amazing (and was equally amusing jumping around and getting up Sting's nose
in the finale, Dylan's 'I Shall Be Released'.
        Sensing my vulnerability to being absorbed by the band, my friend
whipped up a sampler tape and hooked me but good.  The selection:

Radios In Motion - Do What You Do - Statue of Liberty
Are You Recieving Me? - Red - My Weapon
When You're Near Me I Have Difficulty - Outside World - Complicated Game
Respectable Street - Generals and Majors - Living Through Another Cuba -
        Love At First Sight - Burning With Optimism's Flames
Yacht Dance - Melt The Guns - It's Nearly Africa - Fly On The Wall
Beating Of Hearts - Love On A Farmboy's Wages - Great Fire
Wake Up - All You Pretty Girls - You're The Wish You Are I Had
Dear God - Earn Enough For Us - The Man Who Sailed Around His Soul

Based on this selection, I memorized all of 'Black Sea' and 'Skylarking' --
and eventually worked my way to acquiring ALL the records.
Eventually, I was playing 'Respectable Street', 'Senses Working Overtime'
and 'Earn Enough For Us' in my band What anne Likes ...

So, on to the answers. wrote
>One thing that continues to elude me,
>however, is what is sung at the very end of ES's "Leisure" (it is NOT
>included on any lyric sheets I've seen). It sounds like the line begins "Lazy
>(bum?), look into the sun..," but I cannot be sure.  Anyone have any
>insight/thoughts on this?

Andy is singing a line from an old (1920's) song, 'Lazybones':
'Lazybones, sleeping in the sun, how d'you ever expect to get the day's work
I don't know who wrote the song, but Leon Redbone played it on his classic 1974
album 'On The Track' along with a bunch of other great old songs.

>Andy Partridge signs "Did you make disease/and the Diamond Blue?"
>What the heck is "Diamond Blue?"  Doesn't sound good.

What he's signing about (and I think we ought to recognize Andy's pioneering
work with American Sign Language in his songs--just kidding) is THE OCEAN.
Imagine a creator making something as horrific and unnecessary as disease
and then also making the source of all life, the Diamond Blue Ocean.

and finally, for today, wrote:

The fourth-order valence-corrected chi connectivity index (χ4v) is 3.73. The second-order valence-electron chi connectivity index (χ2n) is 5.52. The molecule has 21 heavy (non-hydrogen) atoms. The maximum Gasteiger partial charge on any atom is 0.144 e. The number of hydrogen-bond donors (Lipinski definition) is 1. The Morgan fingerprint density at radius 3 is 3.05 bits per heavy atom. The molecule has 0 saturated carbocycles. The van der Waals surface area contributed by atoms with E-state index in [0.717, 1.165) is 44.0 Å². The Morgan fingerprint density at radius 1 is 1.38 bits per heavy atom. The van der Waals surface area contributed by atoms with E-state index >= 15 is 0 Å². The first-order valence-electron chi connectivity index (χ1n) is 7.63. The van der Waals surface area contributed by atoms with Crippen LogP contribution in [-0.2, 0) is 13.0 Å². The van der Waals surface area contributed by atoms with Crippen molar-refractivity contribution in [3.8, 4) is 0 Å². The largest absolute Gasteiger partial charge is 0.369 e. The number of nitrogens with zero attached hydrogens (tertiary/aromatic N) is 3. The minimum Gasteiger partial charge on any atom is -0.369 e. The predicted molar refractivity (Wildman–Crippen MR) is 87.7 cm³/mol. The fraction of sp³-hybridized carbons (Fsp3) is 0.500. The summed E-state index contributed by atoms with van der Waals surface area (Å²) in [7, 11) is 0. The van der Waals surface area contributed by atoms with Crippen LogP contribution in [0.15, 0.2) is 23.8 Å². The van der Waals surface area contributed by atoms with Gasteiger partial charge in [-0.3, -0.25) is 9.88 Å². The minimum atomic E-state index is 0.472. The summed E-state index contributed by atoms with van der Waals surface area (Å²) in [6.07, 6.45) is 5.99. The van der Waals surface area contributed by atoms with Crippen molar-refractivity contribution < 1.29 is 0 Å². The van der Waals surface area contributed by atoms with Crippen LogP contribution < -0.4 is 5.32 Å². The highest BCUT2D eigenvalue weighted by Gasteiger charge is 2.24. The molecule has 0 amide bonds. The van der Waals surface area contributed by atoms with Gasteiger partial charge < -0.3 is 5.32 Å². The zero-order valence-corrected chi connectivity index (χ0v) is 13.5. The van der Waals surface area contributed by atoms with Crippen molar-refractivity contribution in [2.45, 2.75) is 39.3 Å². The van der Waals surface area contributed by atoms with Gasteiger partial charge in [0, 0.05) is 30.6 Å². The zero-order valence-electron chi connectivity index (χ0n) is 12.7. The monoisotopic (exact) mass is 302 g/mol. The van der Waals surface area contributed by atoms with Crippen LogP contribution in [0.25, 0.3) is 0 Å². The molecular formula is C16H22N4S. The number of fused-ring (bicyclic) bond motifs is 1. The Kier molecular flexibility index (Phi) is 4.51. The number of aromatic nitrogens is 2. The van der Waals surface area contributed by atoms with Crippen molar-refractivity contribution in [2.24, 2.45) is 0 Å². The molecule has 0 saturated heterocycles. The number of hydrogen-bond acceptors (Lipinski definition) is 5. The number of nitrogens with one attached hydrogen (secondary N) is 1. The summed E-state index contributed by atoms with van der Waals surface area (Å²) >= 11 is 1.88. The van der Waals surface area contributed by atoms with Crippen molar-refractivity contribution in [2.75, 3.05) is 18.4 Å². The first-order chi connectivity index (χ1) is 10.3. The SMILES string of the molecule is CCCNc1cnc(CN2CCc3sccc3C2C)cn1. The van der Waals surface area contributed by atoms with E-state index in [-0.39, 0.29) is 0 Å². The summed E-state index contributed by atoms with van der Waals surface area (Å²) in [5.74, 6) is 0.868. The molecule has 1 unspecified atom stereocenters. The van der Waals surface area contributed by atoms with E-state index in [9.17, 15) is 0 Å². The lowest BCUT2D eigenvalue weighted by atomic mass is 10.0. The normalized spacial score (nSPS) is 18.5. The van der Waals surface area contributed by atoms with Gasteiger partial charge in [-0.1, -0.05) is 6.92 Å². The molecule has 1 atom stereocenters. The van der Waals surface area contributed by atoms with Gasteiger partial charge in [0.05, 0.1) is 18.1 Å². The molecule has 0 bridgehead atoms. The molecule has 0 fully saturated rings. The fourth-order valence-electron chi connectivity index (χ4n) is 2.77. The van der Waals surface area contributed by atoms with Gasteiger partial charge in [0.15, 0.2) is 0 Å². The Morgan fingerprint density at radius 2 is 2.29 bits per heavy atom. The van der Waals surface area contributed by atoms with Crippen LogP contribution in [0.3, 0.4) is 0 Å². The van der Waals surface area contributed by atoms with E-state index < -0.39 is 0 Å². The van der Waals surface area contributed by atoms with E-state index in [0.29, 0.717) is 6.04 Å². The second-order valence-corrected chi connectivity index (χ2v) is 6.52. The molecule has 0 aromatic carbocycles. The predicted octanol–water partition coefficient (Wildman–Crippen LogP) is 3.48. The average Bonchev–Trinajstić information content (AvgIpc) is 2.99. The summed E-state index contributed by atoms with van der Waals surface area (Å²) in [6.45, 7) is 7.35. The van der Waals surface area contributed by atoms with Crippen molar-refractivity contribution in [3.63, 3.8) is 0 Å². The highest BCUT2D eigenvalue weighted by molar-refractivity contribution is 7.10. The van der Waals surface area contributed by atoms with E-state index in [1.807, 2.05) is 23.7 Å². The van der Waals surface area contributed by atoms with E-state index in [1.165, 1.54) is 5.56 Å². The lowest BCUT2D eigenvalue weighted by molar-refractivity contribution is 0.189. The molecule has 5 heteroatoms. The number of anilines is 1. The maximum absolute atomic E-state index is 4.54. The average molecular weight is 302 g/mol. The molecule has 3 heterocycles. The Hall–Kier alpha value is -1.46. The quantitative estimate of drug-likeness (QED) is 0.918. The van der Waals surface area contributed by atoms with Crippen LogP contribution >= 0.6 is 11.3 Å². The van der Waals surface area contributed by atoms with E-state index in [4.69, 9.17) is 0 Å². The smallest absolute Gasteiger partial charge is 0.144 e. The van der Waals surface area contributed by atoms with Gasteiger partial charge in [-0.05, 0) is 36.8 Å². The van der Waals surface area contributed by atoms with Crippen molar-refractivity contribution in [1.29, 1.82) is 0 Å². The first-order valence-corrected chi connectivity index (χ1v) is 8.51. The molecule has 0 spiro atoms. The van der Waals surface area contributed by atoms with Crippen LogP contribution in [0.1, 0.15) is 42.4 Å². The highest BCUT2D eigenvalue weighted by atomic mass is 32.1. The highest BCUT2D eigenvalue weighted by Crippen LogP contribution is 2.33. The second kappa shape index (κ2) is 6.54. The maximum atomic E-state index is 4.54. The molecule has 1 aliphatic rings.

...well, she wrote a lot of stuff about the TRUTH of 'My Bird Performs' being
pretty much only what Colin says it is, which I disagree completely with.
Colin can say whatever he likes about his lyrics, but the 'meaning' he may
have tried to put in there will never, and can never, be exactly the meaning
anyone else might get out of it. This is of course especially the case with any
kind of 'poetic' language, i.e., song lyrics.  Any time you try to express
an idea
with even the slightest bit of metaphor--and all language is really
you open it up to the vagaries of interpretation.  All Colin could tell me
is what
he was trying to convey--and that is not a FACT.
(Please forgive the following arcane but actually relevant 'Simpsons' line)
But don't take my word for it; here's an actor portraying Charles Dodgson to

        'When I use a word,' Humpty Dumpty said, in rather a scornful tone,
        'it means just what I choose it to mean--neither more nor less.'

Oh, and really finally, Thomas C.'s entrance exam was incredibly funny.
Please do more of the same.

Well, that's certainly a fair-sized foray into the Hills o' Chalk.  Thanks.

     Ned Davis, or Flat5 to you.


Date: Mon, 27 Mar 1995 17:26:13 -0700
From: John.Wilkens@Colorado.EDU
Subject: "Vanishing Girl" -- Direct Lift from [SPOILER WARNING]

! SPOILER WARNING ! -- When I first recognized that "Vanishing Girl" uses a
direct lift from another song, it sort of ruined it for me and I kept
hearing that other song playing side-by-side in my head when listening to
"Vanishing Girl".

Don't read on if you don't want to know...  :-#

In the discussion of Dukes influences, so folks have mentioned the
atmospheric similarities of the songs to various 60s group stylings, but
nobody has mentioned how the first verse of "Vanishing Girl" is a nearly
direct lift from the classic "Wimoweh (The Lion Sleeps Tonight)".

Being such a bucolic English band, XTC has incorporated other folk
influences in their songs (notice how "All You Pretty Girls" has traces of
"The Old Gray Mare" in it), but "Wimoweh" was so popularized by the Tokens
that using it makes it seem that they are lifting directly from a pop tune
rather than a folk tune.  IMHO.


Date: Mon, 27 Mar 1995 19:49:08 -0600 (CST)